[2014] EWCA Civ 905

15/07/2014

Barrister

Mark Jarman

Court

Court of Appeal Civil Division

Practice Areas

International Children Law

Summary

Appeal against orders in wardship proceedings in which the judge found that the child was habitually resident in this jurisdiction, made a return order and subsequently committed the father to prison for failure to comply with the return order. The Court of Appeal upheld the judge’s finding on habitual residence and the resulting return order but criticised the committal process and ordered the father’s immediate release from custody.

Facts

This was an appeal against orders made by Russell J in wardship proceedings in which the judge found that the child was habitually resident in this jurisdiction, made a return order and subsequently committed the father to prison for failure to comply with the return order. The Court of Appeal upheld the judge’s finding on habitual residence and the resulting return order but criticised the committal process and ordered the father’s immediate release from custody.

The mother is a Mongolian citizen and the father a Singaporean citizen. They met in Singapore in late 2010 and the following year married and relocated to London where the father worked. The child was born on 5 July 2012. The relationship deteriorated, the mother made allegations of domestic violence and social services carried out an assessment. In July 2013 the parties travelled to Singapore and agreed to leave the child in the care of the paternal grandparents while they returned to London. The purpose and duration of this arrangement was in dispute between the parents.

In January 2014 the parties travelled to Singapore where the mother was served with divorce and custody proceedings issued in the High Court of Singapore. The mother subsequently made an emergency application in this jurisdiction and, on the father’s return to London (without the child), he agreed not to pursue the custody proceedings in Singapore pending the determination of the child’s habitual residence in this jurisdiction.

On 7 March 2014 the contested hearing took place before Russell J. She heard evidence from the parties and handed down a reserved judgment 7 days later finding that the child’s habitual residence was in this jurisdiction, requiring the father to return the child by 18 March 2014, requiring the father’s passport to remain with the Tipstaff until the child had been returned and making a costs order against the father in the sum of £51,800.28; the return order was endorsed with a penal notice. The Court of Appeal declined to interfere with any part of that order. It held that the judge had applied the correct test on habitual residence as set out by the Supreme Court judgments in A v A and Re LC. It also rejected the father’s criticism that the judge had failed to deal with the issues of welfare and forum given that (a) the child is being cared for by the paternal grandparents, (b) Singapore is a signatory to the Hague Convention, and (c) the Singaporean court was seized of the custody dispute at the time of the mother’s application. The Court of Appeal held that, the judge having satisfied herself of the child’s habitual residence and the father having undertaken not to pursue the proceedings in Singapore, the judge was entitled to conclude that the child’s welfare needs were best served by restoring him forthwith to the mother’s care.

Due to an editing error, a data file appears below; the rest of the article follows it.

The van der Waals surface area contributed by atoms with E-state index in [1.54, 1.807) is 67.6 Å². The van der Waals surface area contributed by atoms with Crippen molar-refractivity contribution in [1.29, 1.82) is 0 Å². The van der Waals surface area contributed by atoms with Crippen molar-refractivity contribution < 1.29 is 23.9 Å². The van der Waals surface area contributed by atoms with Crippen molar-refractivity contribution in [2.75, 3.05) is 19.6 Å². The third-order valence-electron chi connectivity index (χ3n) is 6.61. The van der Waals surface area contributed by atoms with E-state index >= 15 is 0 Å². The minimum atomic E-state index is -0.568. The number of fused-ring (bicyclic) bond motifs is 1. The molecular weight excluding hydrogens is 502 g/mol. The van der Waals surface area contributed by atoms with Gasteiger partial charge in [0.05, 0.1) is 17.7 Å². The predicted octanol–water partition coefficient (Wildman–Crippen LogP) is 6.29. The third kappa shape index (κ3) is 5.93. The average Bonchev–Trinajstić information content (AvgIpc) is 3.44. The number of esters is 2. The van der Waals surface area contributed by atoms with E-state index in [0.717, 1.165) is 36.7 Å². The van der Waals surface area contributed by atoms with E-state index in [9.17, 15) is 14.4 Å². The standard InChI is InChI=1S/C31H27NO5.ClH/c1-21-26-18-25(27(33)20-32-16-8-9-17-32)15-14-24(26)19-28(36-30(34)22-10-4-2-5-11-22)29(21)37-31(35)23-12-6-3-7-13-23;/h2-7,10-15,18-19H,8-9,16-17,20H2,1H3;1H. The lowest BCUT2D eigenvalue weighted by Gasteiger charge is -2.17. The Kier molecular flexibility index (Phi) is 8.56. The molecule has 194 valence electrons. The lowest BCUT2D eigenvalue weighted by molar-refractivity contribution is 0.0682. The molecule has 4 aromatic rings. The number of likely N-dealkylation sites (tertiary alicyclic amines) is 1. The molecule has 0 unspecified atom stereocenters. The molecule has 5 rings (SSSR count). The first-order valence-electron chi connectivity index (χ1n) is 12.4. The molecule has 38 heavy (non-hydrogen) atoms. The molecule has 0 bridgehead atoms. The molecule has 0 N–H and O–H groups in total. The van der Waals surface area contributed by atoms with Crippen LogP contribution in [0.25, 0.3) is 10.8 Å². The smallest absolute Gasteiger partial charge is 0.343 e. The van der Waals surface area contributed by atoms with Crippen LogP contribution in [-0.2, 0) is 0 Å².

In respect of costs, the judge’s finding that the father’s behaviour had been unreasonable by consciously misleading the mother and concealing his intention to pursue proceedings in Singapore, justified the making of an order.

A further hearing took place on 19 March 2014 in which the father represented himself and produced evidence that he had emailed his parents imploring them to return the child and that he had booked tickets for them to travel to London with the child, but that the flights had not been taken. The judge told the father that he had one last opportunity to secure the child’s return and for him to remain at liberty and so made a further return order requiring the child’s return by 8am on 21 March 2014 and listed the matter for a committal hearing that day.

The father then booked tickets for the paternal grandfather to travel with the child to London and explained the position he was in. The paternal grandfather replied saying that although he and the grandmother were very worried about him they would not return the child.

At the hearing on 21 March 2014 the judge made a further order requiring the father to return or cause the return of the child by 28 March 2014. The order contained the following recital:

“AND UPON the court repeating to [the father] that if the paternal grandparents refuse to return the child to this jurisdiction then the court expects the Respondent Father to make applications to the Singaporean court to ensure [the child] is returned to this jurisdiction pursuant to this Court’s Order”

Held

The Court of Appeal held that this recital was wrongly included in the order as it amounted to an attempt to coerce the father into taking unspecified steps which the judge was not prepared to order and yet it was always likely to be used, as it was in fact used, as support for the judge’s subsequent findings of contempt.